The aftermath of natural disasters in rapidly urbanized areas makes most professionals shake their heads and point to poor planning and policy, but Mutter considers this a typical "outsider" perspective, one that runs contrary to the trend in development toward empowering locals. The Urban Think Tank takes a similar tack. Community engagement is the first step in any project they develop, and they consider it vital to the success of their work.
Klumpner and Brillembourg both have strong ties to Venezuela. The two architects met in graduate school at Columbia and decided to apply their education to the "urban South" of Latin America. Brillembourg is Venezuelan and Klumpner, an Austrian, has spent the last ten years living and working in Venezuela.
But to many communities you are still an outsider if you are not living in the barrio, so UTT relies on what they call "social workers" to help bridge that final gap. Despite this symbiosis, it is a labor of love to work in Venezuela, where each day UTT confronts government corruption and bureaucracy, economic volatility and crime.
On a sunny afternoon last November, Klumpner walked down Avenida Lecuna in Caracas with a small group of UTT interns. This stretch of road has projects designed by the Urban Think Tank on 17 different sites surrounding five metro stations as part of a revitalization project. Klumpner was visibly perturbed when he noticed work had restarted on numerous projects that had been sitting idle for over six months. Nobody had called to tell him, which perhaps should not have been so surprising after ten years in Caracas.
Brillembourg and Klumpner understand that building in Latin America is different than projects in New York or Europe. They have seen plans changed without their approval, construction rarely start on schedule, and projects stop and go depending on changes in the government. "If you go to Indonesia, Venezuela, Brazil, there is another pace, another way of how things get done, and we have to adjust to that," said Klumpner.
One of UTT's largest projects, the Metro Cable system in Caracas, demonstrates some of these challenges. The Metro Cable is a cable-car system that connects barrio communities to the subway lines in Caracas. The walk to the top of the hill in Barrio La Cruz is equivalent to a 39-story building, about 1000 steps, and it can take half an hour to get to the formal city. There are also safety concerns when walking up winding, unlit stairs after dark or before dawn.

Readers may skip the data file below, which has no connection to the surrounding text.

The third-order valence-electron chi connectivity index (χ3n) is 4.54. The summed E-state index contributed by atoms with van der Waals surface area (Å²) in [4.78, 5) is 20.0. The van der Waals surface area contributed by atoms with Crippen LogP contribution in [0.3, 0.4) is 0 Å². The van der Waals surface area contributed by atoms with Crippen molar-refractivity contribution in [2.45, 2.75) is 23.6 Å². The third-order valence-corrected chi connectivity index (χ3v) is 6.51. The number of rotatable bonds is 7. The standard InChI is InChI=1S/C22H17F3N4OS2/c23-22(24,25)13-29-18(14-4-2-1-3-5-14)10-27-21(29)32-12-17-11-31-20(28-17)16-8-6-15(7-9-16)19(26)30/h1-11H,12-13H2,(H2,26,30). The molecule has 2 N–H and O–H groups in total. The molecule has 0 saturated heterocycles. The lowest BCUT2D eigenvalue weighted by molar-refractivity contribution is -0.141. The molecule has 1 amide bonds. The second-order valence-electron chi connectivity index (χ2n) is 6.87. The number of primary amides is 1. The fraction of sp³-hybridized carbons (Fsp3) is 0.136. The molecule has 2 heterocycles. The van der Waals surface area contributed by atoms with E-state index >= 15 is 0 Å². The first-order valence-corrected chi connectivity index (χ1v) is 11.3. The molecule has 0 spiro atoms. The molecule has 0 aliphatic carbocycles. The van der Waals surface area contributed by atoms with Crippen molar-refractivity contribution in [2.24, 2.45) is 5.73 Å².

Klumpner explains that the Urban Think Tank came up with the Metro Cable system like most of their projects—through observation. They held conferences, did a three-year investigation into the idea, and wrote a book. They wanted to create a public transportation system that would serve the barrio community without destroying thousands of homes to build roads.
Due to politics, UTT was largely excluded from the building process once the contracts had been awarded and construction began. In fact, the company was not even invited to the inauguration ceremony in December 2009. Klumpner plays down the snub. "I'm happy to be on the other side of the velvet rope, I blend into the popular masses and just take a ride for fun," he said.
The struggles UTT has faced in projects like the Metro Cable inform another aspect of their approach to building in Latin America: replication. There are a number of videos of their work on YouTube, including projects like the dry toilet. UTT sees this not so much as documentation of past work, but rather as a way of finding people who either want to support the organization or would like to have one of the projects built in their community.
With the political turnover rate in Caracas, UTT has learned to prepare a package where a politician can just sign off, find the money in the budget, and then cut the ribbon. Bureaucrats aren't in office long enough, and usually want to jump over the research and development phase. "We had to learn how to serve it their way, to understand their own interests and political realities," said Klumpner.
When driving to the Caracas airport one passes an entire mountain, towering above the highway, covered in slum housing. Klumpner points out that the sheer size, density, and mass of these barrios are without precedence. The unique make-up of the slums calls for new vocabulary and ways of approaching projects because the traditional tools of urbanism and architecture do not offer solutions.
"Just forget about what you know, just come and look, and learn," said Klumpner. "Much of what you have here, what is generally described as bad, has a lot of virtue. It has a lot to teach us."